Men behind the television’s origin to inspire many

William Crookes

William Crookes was the reason for the discovery of thallium and cathode-ray studies which became the fundamental basis for the development of atomic physics. Once Thallium was discovered, William Crookes stumbled on the principle of the Crookes radiometer. Crookes radiometer is a device which converts light radiation into rotary motion.

William Crookes’s new theory proved to be useful back then, as number of applications for the development of sensitive measuring instruments were developed.

Thomas Alva Edison

Thomas Alva Edison was instrumental in introducing the modern day age electricity. From being lauded as the creator of the world’s first industrial research laboratory, Thomas Alva Edison has played a critical role in the invention and development of Kinetography.

Being the first early motion picture exhibition device which was designed for films to be viewed by a individual at a time through a peephole viewer window at the top of the device, this Kinetoscope was not a movie projector. Thomas Alva Edison ensured that this would form the basic standard to build on for projection. This was before video was invented.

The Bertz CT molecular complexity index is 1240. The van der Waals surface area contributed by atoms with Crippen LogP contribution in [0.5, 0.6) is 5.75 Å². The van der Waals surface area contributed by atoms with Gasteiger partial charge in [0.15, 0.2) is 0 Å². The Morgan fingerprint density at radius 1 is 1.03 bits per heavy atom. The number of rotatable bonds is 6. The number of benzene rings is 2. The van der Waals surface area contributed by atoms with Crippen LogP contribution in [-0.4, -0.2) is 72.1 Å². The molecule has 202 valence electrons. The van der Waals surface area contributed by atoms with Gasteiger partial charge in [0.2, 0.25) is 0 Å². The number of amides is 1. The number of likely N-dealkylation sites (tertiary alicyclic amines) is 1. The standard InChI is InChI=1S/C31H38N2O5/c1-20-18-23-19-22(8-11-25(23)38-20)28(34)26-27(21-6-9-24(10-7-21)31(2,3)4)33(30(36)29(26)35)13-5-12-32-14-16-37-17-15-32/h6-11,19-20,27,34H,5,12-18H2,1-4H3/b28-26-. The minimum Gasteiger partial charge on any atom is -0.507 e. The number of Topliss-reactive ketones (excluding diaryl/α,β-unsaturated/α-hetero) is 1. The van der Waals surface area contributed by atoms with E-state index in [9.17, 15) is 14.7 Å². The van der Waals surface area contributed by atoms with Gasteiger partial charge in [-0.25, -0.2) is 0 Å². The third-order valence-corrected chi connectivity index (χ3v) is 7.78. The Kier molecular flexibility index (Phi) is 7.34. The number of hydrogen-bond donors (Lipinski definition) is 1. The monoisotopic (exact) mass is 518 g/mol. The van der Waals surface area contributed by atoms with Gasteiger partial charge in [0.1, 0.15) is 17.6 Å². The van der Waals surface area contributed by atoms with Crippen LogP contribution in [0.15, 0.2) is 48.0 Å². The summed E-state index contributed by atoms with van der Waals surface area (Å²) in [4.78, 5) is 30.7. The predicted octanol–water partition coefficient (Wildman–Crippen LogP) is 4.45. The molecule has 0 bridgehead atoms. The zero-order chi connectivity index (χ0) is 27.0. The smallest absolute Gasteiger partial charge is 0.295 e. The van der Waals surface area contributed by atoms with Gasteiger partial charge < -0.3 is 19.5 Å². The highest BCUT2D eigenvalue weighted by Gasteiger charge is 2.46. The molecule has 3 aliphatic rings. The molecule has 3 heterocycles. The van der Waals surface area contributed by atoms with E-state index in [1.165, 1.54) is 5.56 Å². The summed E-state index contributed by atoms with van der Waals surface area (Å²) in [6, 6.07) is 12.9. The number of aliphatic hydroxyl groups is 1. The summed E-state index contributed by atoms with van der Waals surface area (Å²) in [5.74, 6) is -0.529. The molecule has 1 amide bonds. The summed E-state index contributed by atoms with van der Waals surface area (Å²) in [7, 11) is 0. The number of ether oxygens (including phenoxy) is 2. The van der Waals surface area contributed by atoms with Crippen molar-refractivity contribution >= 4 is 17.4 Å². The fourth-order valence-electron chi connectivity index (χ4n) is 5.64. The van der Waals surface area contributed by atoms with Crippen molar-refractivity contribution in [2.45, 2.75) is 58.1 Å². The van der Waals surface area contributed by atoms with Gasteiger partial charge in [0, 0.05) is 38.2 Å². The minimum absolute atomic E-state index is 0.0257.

Kinetography was developed by having sequential images over a perforated film. The prototype which was developed by Edison is solely the reason why we are able to see movies and thus began the movie culture.


Karl Ferdinand Braun

Karl Ferdinand Braun was a German scientist who invented the first cathode ray tube scanning device.

This cathode ray tube also known as the cathode ray oscilloscope is an electronic device that was used to produce visible patterns. Cathode ray tube also presented graphical representations of electrical signals.

John Logie Baird

John Logie Baird was the first person to demonstrate a working television system.

With a viable television system, John Logie Baird used a mechanical picture scanning device with electronic amplification at the transmitter and at the receiver. John Logie Baird was also responsible for pursuing the first 3D television, which he called the “stereovision.”  By applying the stereoscope principle to television, it has now become possible to transmit television images with the appearance of depth and solidity.

Constantin Perskyi

Constantin Perskyi a Russian scientist was instrumental in coining the word television in a research paper.

Until then, it was not known as television.

Constantin Perskyi ‘s research paper predominantly featured the use the photoelectric properties of selenium as the base of research in the field of image transmission.

The French Brothers Louis and Auguste Lumière

The Kinetoscope invented in 1892 by Thomas Edison had the French brothers Louis and Auguste Lumière figuring out the possibility of  combining both film recording and projection into a single device.

Louis Lumière in 1895 founded a three in one device which would record, develop and project motion pictures.


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